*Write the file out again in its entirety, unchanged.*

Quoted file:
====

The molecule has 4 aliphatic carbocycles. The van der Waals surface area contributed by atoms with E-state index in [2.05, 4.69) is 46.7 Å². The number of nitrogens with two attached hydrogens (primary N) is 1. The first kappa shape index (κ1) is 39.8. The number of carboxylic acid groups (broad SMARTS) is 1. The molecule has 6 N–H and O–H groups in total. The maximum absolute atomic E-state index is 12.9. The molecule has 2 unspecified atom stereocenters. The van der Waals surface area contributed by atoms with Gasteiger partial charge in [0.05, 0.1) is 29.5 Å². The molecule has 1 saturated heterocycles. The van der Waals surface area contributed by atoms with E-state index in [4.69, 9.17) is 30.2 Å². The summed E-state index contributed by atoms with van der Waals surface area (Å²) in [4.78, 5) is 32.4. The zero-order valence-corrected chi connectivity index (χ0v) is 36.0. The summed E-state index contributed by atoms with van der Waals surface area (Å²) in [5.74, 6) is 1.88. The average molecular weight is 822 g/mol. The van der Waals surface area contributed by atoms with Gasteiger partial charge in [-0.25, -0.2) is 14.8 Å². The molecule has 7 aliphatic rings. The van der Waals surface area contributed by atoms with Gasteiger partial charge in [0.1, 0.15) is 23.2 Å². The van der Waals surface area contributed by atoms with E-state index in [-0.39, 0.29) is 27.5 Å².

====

The molecule has 4 aliphatic carbocycles. The van der Waals surface area contributed by atoms with E-state index in [2.05, 4.69) is 46.7 Å². The number of nitrogens with two attached hydrogens (primary N) is 1. The first kappa shape index (κ1) is 39.8. The number of carboxylic acid groups (broad SMARTS) is 1. The molecule has 6 N–H and O–H groups in total. The maximum absolute atomic E-state index is 12.9. The molecule has 2 unspecified atom stereocenters. The van der Waals surface area contributed by atoms with Gasteiger partial charge in [0.05, 0.1) is 29.5 Å². The molecule has 1 saturated heterocycles. The van der Waals surface area contributed by atoms with E-state index in [4.69, 9.17) is 30.2 Å². The summed E-state index contributed by atoms with van der Waals surface area (Å²) in [4.78, 5) is 32.4. The zero-order valence-corrected chi connectivity index (χ0v) is 36.0. The summed E-state index contributed by atoms with van der Waals surface area (Å²) in [5.74, 6) is 1.88. The average molecular weight is 822 g/mol. The van der Waals surface area contributed by atoms with Gasteiger partial charge in [-0.25, -0.2) is 14.8 Å². The molecule has 7 aliphatic rings. The van der Waals surface area contributed by atoms with Gasteiger partial charge in [0.1, 0.15) is 23.2 Å². The van der Waals surface area contributed by atoms with E-state index in [-0.39, 0.29) is 27.5 Å².